Tempers flare at funeral service held for Banko Brown in San Francisco

Funeral services for Banko Brown, the suspected shoplifter who was shot and killed by a Walgreens security guard, were held Thursday morning at the Third Baptist Church of San Francisco. 

This comes a day ahead of the announcement of a wrongful-death lawsuit against Walgreens, the involved guard, and Kingdom Group Protective Services – the security company that employed the security guard.  

The service, which was led by Reverend Dr. Amos Brown, was briefly interrupted after emotions boiled over among attendees. 

Family members of Brown filled inside the historic Third Baptist Church for a final farewell, and almost immediately tempers flared.

At times, it looked like a physical fight would break out, with some family members standing between the factions.

The disruption inside the church continued off and on for about 10 minutes, prompting Rev. Brown to wrest back control of the services, offering some insight into how the pain of Banko Brown's death is inextricably tied to struggles facing the black community. 

"It mirrors the pathological experiences of black folk in this city," Rev. Brown said.

Family members said their grief and anger spilled over, they say it was an expression of frustration and rage from the loss of someone they say brought joy and love to so many. 

"His family shouldn't be like that," said Brown's cousin Harrishiana Lee. "His brother shouldn't be screaming like that, because he don't have his twin no more. It affects you differently when you're so close to somebody."

Outside the church, the display of raw emotion continued, with many saying their final goodbyes to the hearse carrying Brown's casket.

"It's a lot of pain here from the family," said John Burris, the Browns' attorney. "Banko was young. He has two families, plus a community. All of them are outraged by what happened."

Burris says he's working with the family to file a lawsuit and says the impact Brown's death has had on this family is clear. 

Brown, 24, was shot and killed by Michael Earl-Wayne Anthony, a security guard working for Walgreens on 4th and Market Streets in San Francisco, on April 27.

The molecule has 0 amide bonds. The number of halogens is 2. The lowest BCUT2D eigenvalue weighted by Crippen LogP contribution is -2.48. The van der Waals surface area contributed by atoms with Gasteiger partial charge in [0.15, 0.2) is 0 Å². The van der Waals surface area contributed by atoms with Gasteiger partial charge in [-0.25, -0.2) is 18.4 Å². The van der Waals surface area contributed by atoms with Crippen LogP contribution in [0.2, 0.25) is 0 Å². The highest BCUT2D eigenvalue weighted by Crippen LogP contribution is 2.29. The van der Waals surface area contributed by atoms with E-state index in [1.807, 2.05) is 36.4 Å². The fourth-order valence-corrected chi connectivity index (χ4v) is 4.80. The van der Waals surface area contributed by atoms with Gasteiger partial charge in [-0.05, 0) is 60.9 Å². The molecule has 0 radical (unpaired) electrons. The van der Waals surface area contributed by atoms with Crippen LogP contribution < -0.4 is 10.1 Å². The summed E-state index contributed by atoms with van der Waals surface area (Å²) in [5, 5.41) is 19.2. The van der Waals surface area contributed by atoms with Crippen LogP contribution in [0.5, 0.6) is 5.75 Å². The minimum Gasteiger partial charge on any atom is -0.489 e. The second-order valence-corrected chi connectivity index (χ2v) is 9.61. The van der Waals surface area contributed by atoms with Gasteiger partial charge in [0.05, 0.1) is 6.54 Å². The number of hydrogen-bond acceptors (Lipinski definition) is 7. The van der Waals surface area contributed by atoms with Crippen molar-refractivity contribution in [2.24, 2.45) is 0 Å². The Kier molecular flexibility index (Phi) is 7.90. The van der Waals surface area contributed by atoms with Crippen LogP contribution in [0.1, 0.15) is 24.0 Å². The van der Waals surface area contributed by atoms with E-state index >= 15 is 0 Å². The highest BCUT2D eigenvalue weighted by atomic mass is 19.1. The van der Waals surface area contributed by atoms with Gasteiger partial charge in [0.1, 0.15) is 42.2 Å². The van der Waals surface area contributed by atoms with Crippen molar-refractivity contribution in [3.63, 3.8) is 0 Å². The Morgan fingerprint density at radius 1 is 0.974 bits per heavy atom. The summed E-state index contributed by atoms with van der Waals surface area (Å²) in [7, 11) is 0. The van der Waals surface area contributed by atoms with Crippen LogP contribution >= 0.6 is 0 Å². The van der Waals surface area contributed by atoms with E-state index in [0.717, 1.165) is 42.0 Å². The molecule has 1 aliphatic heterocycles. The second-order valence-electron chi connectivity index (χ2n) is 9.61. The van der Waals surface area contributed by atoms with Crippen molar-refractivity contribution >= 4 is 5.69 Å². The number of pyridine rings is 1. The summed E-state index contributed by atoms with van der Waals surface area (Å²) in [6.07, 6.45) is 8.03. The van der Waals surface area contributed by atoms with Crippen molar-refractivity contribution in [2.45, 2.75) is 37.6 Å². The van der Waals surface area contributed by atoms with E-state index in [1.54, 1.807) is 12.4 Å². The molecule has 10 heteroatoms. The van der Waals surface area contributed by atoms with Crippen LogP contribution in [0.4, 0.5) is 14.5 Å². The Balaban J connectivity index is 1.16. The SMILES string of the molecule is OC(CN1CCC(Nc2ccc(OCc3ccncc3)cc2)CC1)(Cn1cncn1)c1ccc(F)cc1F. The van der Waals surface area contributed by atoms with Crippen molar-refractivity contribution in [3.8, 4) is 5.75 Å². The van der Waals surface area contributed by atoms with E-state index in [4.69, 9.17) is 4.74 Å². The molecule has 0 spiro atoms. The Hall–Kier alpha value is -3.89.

San Francisco District Attorney Brooke Jenkins declined to prosecute Anthony, who she said acted in self-defense. Video released by Jenkins’ office shows Anthony and Brown in an altercation at the exit of the Walgreens and the events that led to Brown’s shooting. 

The video shows the two wrestling on the ground, at which point Brown allegedly said he was going to stab Anthony, Anthony told police officials. 

Brown is let up, and once he exits the Walgreens, he turns and makes a lunging motion toward Anthony, at which point he fires one shot, hitting Brown in the chest. 

Brown later died from the gunshot and no weapon was found on his body, a source of contention for many protesters who wanted Anthony charged

Jenkins’ decision not to prosecute led to widespread backlash from both residents and San Francisco County supervisors.

"It seems like nobody is listening, but eventually in due time, somebody will hear us. And somebody will give us justice," said Asia Hubbard, Brown’s former partner. 

California Attorney General Rob Bonta’s office says it will investigate the decision by Jenkins and determine whether Anthony should face charges.

SEE ALSO: California AG to review evidence in deadly shooting of Banko Brown

Civil rights attorney John Burris, in a late Thursday press release, said a news conference will be held Friday at 1 p.m. in Oakland to announce the wrongful death lawsuit in San Francisco Superior Court.

"Anthony was on edge, a powder keg waiting to explode. Banko's apparent shoplifting was the spark that set Michael Earl-Wayne Anthony off. Walgreens and Kingdom Protective Services ordered their security to be more aggressive, causing their unfit security guard to blow up and kill Banko over nothing," said Burris. 

Another attorney representing the family said Brown, or no one for that matter, deserves to be killed for shoplifting or for arguing with a security guard. 

"The security company put pressure on the guards to more actively physically detain shoplifters. It's clear Michael Earl-Wayne Anthony felt that pressure and Anthony cracked under the pressure and shot and killed someone who posed no significant threat to him. He should be in jail," said attorney Ben Nisenbaum. 

The lawsuit alleges that Walgreens' policy of hiring armed security guards was the wrong approach to address its theft problem, especially with unhoused and low-income clientele frequenting the store. 

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